Making a Dent in Affordable Needs
- May 03, 2016
Joseph Hagan’s association with the Low Income Housing Tax Credit (LIHTC) niche, a critical source of financing for affordable housing multifamily developers, goes back a long way. The president & CEO of the Chicago-based National Equity Fund, a syndicator that has raised more than $12 billion in equity for LIHTC projects, has been in the business since its early stages in 1986. Among other roles, he has served as director of multifamily housing at the Ohio Housing Finance Agency, which allocates credits for multifamily development. He was also president of the Affordable Housing Tax Credit Coalition and was named 2004 Syndicator CEO of the Year by Fannie Mae. From his vantage point, Hagan discussed the LIHTC market with MHN.
What’s the current state of the LIHTC market and the market rate for LIHTC?
It’s flush with capital. There are more investors in this market than there are deals. The best way to describe it is that there is no feasible tax credit deal in the United States that doesn’t have more than one investor bidding on it. I would say that the average price per credit across the United States is north of a dollar, probably $1.01. In some cases, you see prices as high as $1.25 for the credits.
Is the demand consistent nationwide?
You will always have a lot more demand on the coasts. You have a lot more demand in places like New York City or San Francisco in large part because of the huge amount of deposit base of the CRA (Community Reinvestment Act) investors. For the most part, we are not finding many holes in the market as far as investor demand.
How do the recent changes introduced by the PATH Act benefit the LIHTC market and developers?
The recent change under the Tax Act is that the 9 percent credit is now flat, meaning it will always be 9 percent and it will not fluctuate based upon interest rates. So if you have a deal that costs $1 million, (and) you take 9 percent, you end up with $90,000 of credits to sell in the marketplace. Before, under the old rule, the 9 percent credit would float based upon long- and short-term interest rates, among other variations. So the 9 percent credit for a while was somewhere around 8.2 percent. The developers now know exactly how many credits they have to sell, whereas before, based upon the floating rate, they would get less credits or maybe more credits.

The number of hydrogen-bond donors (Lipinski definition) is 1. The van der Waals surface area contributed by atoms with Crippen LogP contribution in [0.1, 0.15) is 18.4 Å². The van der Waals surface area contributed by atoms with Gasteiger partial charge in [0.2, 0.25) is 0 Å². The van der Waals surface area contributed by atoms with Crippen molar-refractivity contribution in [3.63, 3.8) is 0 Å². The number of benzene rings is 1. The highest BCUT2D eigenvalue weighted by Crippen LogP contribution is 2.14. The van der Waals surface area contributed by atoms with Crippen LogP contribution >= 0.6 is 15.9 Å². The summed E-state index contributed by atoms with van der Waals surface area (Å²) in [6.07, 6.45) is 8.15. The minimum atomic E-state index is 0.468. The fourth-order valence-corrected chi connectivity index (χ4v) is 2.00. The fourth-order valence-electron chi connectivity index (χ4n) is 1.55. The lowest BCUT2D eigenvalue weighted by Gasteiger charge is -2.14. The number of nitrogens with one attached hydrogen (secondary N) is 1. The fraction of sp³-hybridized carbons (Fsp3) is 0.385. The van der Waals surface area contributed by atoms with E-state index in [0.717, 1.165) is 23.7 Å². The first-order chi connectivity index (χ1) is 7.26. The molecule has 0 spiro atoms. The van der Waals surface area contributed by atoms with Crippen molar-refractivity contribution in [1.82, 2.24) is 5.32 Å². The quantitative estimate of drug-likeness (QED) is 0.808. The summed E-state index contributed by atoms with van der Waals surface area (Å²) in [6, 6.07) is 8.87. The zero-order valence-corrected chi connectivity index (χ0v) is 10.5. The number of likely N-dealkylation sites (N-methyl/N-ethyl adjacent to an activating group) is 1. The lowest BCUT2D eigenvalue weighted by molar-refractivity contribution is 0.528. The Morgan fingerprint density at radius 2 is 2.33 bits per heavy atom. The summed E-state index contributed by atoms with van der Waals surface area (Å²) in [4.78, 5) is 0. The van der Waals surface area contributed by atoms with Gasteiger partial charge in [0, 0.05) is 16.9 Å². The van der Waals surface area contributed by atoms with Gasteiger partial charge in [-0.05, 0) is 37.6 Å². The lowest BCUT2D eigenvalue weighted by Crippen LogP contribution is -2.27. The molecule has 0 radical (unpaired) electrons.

What about the 4 percent credit? Were there changes there?
The problem is it’s all a matter of how much the federal government and its legislators decide would be the cost to the budget if they made the change. For the 9 percent credit change, it was a nominal cost to the federal government. The 4 percent credit had a higher cost to it, and in the midst of all the negotiations for all the extenders that came before Congress for that huge tax bill, they just did not want to fuss with it. So we are hoping that the next time they do a tax bill, they will re-examine the flat 4 percent credit. We are pushing to have them do that.
Is the LIHTC program adequately addressing affordable housing needs?
Absolutely not. We haven’t been able to keep up with the demand. If you think about it, every year there are thousands of units that come offline because they either get demolished or they get converted to market rate or whatever. We just haven’t been able to keep up with the need for affordable housing. We have a need for a substantial increase from Congress to the annual allocation of credits. Obviously, it is very expensive, and we have not had much traction with Congress to increase the allocation. There is a bipartisan commission on housing that recommended that they increase the annual allocation by 50 percent.
Are there any threats to the LIHTC market?
The threat to the market is that Congress has been looking at changing the Tax Code, especially reducing the corporate tax rate down to about 16 percent. Every time the corporate tax rate comes down, the LIHTC will not be as palatable to our investors. Right now, they are paying a 35 percent tax rate. Buying tax credits makes it much more palatable. If the tax rate is only 16 percent, it does two things: They might not be as interested in the credits, or more important, they don’t need as many credits. So we are constantly watching what’s going on with Congress in that regard as it deals with tax reform.
The depreciation period (for real estate) is another issue, and depreciation is a large part of our calculation. Whether or not it would have a huge impact, I just don’t see that at this point. It depends on how much they change depreciation, but it doesn’t seem to have a lot of traction at this point.